QUINCY (WGEM) — Andy Douglas, the Quincy High School boys basketball coach, pleaded guilty to Driving Under the Influence, according to court records filed this week.
The guilty plea stems from a June 6 arrest in Quincy after Douglas, 37, was driving with more than double the state’s legal blood alcohol concentration (BAC), according to the Illinois State Police.
Troopers documented Douglas’ BAC at .173 when they stopped him just before 1 a.m. at 30th and Locust streets. The legal limit in Illinois is .08.
“Douglas drove into a roadside safety check. I smelled the odor of an alcoholic beverage coming from the vehicle. SFST’s (Standardized Field Sobriety Testing) indicated DUI,” the trooper wrote in his report.
Douglas’ guilty plea was recorded in documents filed August 5 in Adams County Circuit Court. Judge Scott Larson sentenced Douglas to 12 months of supervision.
Under terms and conditions of the supervision, Douglas may not drink, possess or consume alcohol, nor enter any establishment whose primary purpose is the sale of alcohol.
Douglas was also ordered to complete an Office of Alcohol and Substance Abuse-approved program and provide a certificate of completion for all organized treatment and counseling.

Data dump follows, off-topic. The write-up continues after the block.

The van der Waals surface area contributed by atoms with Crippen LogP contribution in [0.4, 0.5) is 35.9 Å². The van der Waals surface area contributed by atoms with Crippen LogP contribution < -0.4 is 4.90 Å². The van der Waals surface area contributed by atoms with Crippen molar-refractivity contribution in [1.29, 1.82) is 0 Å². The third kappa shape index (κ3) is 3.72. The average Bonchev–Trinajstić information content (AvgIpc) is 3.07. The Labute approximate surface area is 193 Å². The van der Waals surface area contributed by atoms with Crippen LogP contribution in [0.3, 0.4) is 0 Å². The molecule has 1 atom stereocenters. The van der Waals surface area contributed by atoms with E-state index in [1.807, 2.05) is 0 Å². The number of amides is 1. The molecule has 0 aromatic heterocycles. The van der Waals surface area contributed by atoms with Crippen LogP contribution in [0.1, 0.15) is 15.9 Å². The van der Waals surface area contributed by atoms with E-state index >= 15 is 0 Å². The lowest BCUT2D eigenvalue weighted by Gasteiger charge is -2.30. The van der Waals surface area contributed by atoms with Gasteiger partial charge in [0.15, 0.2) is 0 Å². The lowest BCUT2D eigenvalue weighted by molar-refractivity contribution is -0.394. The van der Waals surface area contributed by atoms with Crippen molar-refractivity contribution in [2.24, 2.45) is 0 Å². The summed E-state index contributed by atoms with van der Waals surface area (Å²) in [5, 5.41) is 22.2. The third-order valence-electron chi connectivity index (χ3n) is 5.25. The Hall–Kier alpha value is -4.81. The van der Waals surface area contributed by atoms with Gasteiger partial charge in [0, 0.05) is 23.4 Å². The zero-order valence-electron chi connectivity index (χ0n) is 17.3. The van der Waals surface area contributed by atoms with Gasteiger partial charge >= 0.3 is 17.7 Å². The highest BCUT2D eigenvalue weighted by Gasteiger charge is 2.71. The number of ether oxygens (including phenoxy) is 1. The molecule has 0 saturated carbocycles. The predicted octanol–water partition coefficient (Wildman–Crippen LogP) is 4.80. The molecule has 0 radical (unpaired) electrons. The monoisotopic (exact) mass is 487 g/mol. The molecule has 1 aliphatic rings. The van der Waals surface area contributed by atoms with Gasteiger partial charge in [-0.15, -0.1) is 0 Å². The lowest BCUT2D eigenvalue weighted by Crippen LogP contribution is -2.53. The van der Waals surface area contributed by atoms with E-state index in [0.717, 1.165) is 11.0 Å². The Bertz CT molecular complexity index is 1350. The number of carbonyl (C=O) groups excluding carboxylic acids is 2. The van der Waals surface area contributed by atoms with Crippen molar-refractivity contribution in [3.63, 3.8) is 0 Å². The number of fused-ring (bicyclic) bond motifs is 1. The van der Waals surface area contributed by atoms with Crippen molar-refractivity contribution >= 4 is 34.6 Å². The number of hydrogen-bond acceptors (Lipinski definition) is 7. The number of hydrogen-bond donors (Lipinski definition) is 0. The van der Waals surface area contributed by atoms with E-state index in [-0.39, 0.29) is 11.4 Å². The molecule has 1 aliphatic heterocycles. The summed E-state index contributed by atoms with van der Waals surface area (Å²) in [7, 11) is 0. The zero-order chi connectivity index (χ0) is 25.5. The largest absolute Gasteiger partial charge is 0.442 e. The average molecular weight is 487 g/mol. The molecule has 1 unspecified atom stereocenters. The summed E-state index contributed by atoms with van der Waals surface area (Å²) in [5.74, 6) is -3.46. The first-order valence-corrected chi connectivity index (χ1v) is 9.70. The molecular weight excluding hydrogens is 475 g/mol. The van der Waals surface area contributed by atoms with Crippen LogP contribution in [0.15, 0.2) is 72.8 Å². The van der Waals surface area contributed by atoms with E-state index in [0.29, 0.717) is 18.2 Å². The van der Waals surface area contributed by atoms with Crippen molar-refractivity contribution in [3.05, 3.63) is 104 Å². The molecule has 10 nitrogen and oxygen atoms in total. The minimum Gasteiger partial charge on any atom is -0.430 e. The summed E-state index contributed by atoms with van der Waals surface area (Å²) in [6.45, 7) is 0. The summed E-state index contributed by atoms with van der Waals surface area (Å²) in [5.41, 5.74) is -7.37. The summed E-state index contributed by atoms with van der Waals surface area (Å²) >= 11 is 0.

Douglas, represented in court by attorney Ryan Schnack, was also ordered to pay $2,033.50 in fines, court costs and fees.
Adams County State’s Attorney Gary Farha did not prosecute Douglas’ case.
“I’m a season ticket holder and close friends with Andy,” Farha explained. “Andy is also close with several police officers that I’m close with as well.”
Due to the conflict, Jon Barnard, the county’s former state’s attorney, was appointed special prosecutor.
“(Douglas) keeps his driver’s license,” Barnard said. “That’s a standard punishment for a first-time offender.”
Douglas was hired as QHS boys basketball coach in 2014. Douglas is also employed by the Quincy Public Schools as a physical education teacher.
His salary for the 2018-19 school year was $54,760.17. $42,793 was for teaching, $11,945.05 was for coaching, and $22.12 for extra duties.
High school athletes are expected to uphold a code of conduct. Alcohol-related offenses can result in disciplinary action for students, such as being removed from a team and being suspended from games.
When asked if Douglas would face similar disciplinary action due to his alcohol-related offense, QPS Spokesman Bob Gough said, “We can’t get into personnel matters.”
A message left on Douglas’ phone by WGEM News has not been returned.
But on his Twitter account, he posted “No words other than I am sorry. I hope that I can earn the trust of those who have supported me throughout my life. I do know that I will be better because of it and will continue to work to inspire my players to be better each and every day.”
Douglas also posted on Twitter a prepared statement on Blue Devil Basketball letterhead stating, “There will be consequences, including a suspension, that come from the district and I am behind them with that.”
Read Douglas’ full statement below.
Andy Douglas’ booking photo following his June 6 arrest.